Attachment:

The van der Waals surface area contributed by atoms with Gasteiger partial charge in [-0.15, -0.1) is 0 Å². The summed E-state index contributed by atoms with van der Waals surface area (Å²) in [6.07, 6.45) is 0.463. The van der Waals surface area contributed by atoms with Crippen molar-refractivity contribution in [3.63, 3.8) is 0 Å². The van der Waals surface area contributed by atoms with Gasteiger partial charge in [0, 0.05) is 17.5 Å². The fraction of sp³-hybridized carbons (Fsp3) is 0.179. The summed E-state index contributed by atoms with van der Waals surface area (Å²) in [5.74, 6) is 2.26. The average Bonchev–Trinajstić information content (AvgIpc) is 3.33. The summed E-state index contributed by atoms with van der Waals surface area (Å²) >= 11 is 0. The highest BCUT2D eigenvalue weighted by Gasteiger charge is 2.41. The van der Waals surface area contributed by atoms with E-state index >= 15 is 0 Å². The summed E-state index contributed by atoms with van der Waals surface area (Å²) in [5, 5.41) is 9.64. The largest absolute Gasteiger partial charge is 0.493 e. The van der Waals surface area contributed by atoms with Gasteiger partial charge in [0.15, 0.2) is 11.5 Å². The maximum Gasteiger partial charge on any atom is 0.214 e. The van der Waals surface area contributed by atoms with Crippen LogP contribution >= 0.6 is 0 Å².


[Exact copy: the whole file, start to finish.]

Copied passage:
The van der Waals surface area contributed by atoms with Gasteiger partial charge in [-0.15, -0.1) is 0 Å². The summed E-state index contributed by atoms with van der Waals surface area (Å²) in [6.07, 6.45) is 0.463. The van der Waals surface area contributed by atoms with Crippen molar-refractivity contribution in [3.63, 3.8) is 0 Å². The van der Waals surface area contributed by atoms with Gasteiger partial charge in [0, 0.05) is 17.5 Å². The fraction of sp³-hybridized carbons (Fsp3) is 0.179. The summed E-state index contributed by atoms with van der Waals surface area (Å²) in [5.74, 6) is 2.26. The average Bonchev–Trinajstić information content (AvgIpc) is 3.33. The summed E-state index contributed by atoms with van der Waals surface area (Å²) >= 11 is 0. The highest BCUT2D eigenvalue weighted by Gasteiger charge is 2.41. The van der Waals surface area contributed by atoms with E-state index >= 15 is 0 Å². The summed E-state index contributed by atoms with van der Waals surface area (Å²) in [5, 5.41) is 9.64. The largest absolute Gasteiger partial charge is 0.493 e. The van der Waals surface area contributed by atoms with Gasteiger partial charge in [0.15, 0.2) is 11.5 Å². The maximum Gasteiger partial charge on any atom is 0.214 e. The van der Waals surface area contributed by atoms with Crippen LogP contribution >= 0.6 is 0 Å².